Thursday, July 24, 2008

Thanksgiving Coffee Company responds...

Paul Katzeff, CEO of the Thanksgiving Coffee Company, and Holly Moskowitz, the Director of National Sales and Outreach of the Thanksgiving Coffee Company commented on my post below, as did others affiliated with the company. I appreciate everyone's comments. I certainly think the most effective way to combat poverty is through supply and demand, as opposed to simply throwing money at the problem like government likes to do.

Anyways, the first comment is from Paul and the second one is from Holly. I thought their comments were worth putting up as separate posts.

"It is interesting to note the original comment that started this discussion. It was [American Confucius] that could not believe that something good was not something either fake or a lie to make money. It speaks to the depths our society has sunk . Good news has been co-opted so often by multinational corporations that we have begun to suspect anything that is done in the business sector is a ruse on the American People.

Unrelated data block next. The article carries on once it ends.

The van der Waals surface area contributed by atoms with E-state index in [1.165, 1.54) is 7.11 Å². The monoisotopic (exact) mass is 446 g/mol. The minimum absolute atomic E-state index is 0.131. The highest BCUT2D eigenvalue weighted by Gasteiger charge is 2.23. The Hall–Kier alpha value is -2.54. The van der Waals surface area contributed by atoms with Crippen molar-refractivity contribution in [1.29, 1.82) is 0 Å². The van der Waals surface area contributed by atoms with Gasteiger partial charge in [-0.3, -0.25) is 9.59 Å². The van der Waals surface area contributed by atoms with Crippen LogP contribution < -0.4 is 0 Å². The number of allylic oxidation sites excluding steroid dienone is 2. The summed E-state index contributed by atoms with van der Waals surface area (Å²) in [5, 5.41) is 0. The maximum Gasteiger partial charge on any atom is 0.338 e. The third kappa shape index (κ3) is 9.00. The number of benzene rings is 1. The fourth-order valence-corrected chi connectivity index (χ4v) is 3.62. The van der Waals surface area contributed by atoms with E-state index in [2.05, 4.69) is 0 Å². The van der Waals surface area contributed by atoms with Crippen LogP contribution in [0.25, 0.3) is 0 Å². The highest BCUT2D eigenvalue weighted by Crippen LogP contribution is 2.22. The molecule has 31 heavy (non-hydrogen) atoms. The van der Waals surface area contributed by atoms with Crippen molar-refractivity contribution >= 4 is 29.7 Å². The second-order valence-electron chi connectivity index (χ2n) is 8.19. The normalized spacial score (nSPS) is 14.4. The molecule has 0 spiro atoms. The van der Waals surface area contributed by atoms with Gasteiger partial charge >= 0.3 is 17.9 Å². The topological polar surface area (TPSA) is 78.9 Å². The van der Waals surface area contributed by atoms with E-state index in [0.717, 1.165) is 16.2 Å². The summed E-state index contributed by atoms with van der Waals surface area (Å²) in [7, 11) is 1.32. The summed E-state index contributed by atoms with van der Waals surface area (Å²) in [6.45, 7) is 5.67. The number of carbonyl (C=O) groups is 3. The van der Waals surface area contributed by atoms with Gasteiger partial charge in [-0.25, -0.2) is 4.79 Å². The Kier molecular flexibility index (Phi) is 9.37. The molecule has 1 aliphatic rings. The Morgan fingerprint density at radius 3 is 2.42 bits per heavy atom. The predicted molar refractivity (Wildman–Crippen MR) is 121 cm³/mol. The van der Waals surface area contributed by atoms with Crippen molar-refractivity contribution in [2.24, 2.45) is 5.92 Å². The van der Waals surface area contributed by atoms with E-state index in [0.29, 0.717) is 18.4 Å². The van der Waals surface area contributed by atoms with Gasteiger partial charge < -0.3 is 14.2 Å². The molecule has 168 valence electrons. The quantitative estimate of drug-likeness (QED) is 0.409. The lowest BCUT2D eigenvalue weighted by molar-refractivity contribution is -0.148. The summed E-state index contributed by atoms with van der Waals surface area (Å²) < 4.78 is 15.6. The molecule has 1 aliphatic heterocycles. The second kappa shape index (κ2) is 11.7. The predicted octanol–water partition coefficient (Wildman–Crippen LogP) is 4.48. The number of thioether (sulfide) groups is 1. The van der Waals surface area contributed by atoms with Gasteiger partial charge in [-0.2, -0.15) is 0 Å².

When I got the call from Uganda describing the multi racial make up of the coffee coop I believed it immediately. Because it was too good to be true, I explored it further and decided to purchase the coops entire crop which was then(2004) 37,500 pounds. I purchased it without tasting a sample because I believed that people with so much love to share, would be people who would give much attention and love to their coffee trees. It is that attention and love that creates good coffee . I flew to Uganda and met the farmers, signed a long term contract and began to spread the word about them and their amazing story of religious tolerance and love. This for me was the moment I had been unknowingly waiting for. The chance to use coffee to promote peace through prosperity. I thought I was God's gift to this coffee but I soon discovered that this coffee was God's gift to me and that I needed to consider just how important it was to market this coffee in a way that respected the intrinsic values it contained. It was not about the product, but about the people.